This monograph on the Battle of Franklin was read first at a meeting of the Minnesota Commandery of the Loyal Legion, December 9, 1902. Written after an exhaustive investigation begun many years before, the straightforward truth was told without fear or favor. The disgraceful and costly blunder with which the Battle of Franklin opened should have been investigated by a court of inquiry. The only action taken, however, was the deposing of General Wagner, the junior in rank and the weakest in influence among the generals implicated, from the command of his division, with the statement that the blunder was due to his disobedience of orders. With this action the matter was hushed up.
on was called to a group of mounted officers in a field on the side of the Winsted Hills, to the east of the Columbia Pike, and about a mile and a half in our front. This group undoubtedly consisted of General Hood and his staff. An officer who was present with Hood has stated that from their position they had a good view of Cox's line and that after giving this line a hasty survey through his field-glass, General Hood slapped the glass shut with an emphatic gesture and decisively exclaimed, "We will attack!" Staff officers then began to gallop forth from the group with orders for the troops to form for assault.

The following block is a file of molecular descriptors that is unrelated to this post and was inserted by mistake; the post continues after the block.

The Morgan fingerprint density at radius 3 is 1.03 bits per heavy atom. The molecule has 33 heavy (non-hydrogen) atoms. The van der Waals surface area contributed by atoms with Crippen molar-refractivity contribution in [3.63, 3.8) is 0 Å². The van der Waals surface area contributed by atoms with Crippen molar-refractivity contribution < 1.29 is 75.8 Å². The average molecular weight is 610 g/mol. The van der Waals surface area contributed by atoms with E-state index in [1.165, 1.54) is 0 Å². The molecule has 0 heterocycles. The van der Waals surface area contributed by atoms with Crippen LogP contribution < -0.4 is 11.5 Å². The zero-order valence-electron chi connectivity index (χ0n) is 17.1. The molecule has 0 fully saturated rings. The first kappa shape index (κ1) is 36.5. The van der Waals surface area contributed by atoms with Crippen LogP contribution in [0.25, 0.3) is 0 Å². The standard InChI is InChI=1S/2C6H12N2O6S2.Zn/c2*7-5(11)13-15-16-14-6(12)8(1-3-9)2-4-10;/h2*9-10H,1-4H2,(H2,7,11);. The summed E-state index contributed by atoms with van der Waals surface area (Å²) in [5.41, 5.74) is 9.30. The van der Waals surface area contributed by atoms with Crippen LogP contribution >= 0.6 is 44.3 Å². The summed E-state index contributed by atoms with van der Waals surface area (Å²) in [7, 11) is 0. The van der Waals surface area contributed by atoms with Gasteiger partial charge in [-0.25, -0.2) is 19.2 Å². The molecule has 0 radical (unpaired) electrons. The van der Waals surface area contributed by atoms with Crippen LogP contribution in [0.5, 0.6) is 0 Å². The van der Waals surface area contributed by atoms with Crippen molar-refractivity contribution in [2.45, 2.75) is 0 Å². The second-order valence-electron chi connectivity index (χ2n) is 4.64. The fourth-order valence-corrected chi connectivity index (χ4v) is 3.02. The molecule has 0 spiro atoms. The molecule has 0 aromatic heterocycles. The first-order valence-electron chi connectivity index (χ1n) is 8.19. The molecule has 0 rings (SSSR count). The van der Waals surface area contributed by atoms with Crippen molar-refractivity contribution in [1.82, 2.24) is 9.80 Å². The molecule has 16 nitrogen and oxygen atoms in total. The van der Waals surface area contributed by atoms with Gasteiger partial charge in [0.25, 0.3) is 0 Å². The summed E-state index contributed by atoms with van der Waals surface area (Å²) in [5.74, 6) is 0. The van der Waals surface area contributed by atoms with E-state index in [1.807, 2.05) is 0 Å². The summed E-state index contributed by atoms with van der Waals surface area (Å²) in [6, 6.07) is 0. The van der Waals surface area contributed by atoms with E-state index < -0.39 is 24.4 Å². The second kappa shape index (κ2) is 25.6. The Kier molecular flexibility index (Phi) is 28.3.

At the angle where I was, the view of the valley directly in our front and to our right was shut off by a piece of woodland a short distance in advance of our position, so that we did not see anything of the movements of Cheatham's corps, which formed astride the Columbia Pike. Looking up the valley to our left front was a wide expanse of cleared fields and in these fields we plainly saw the mo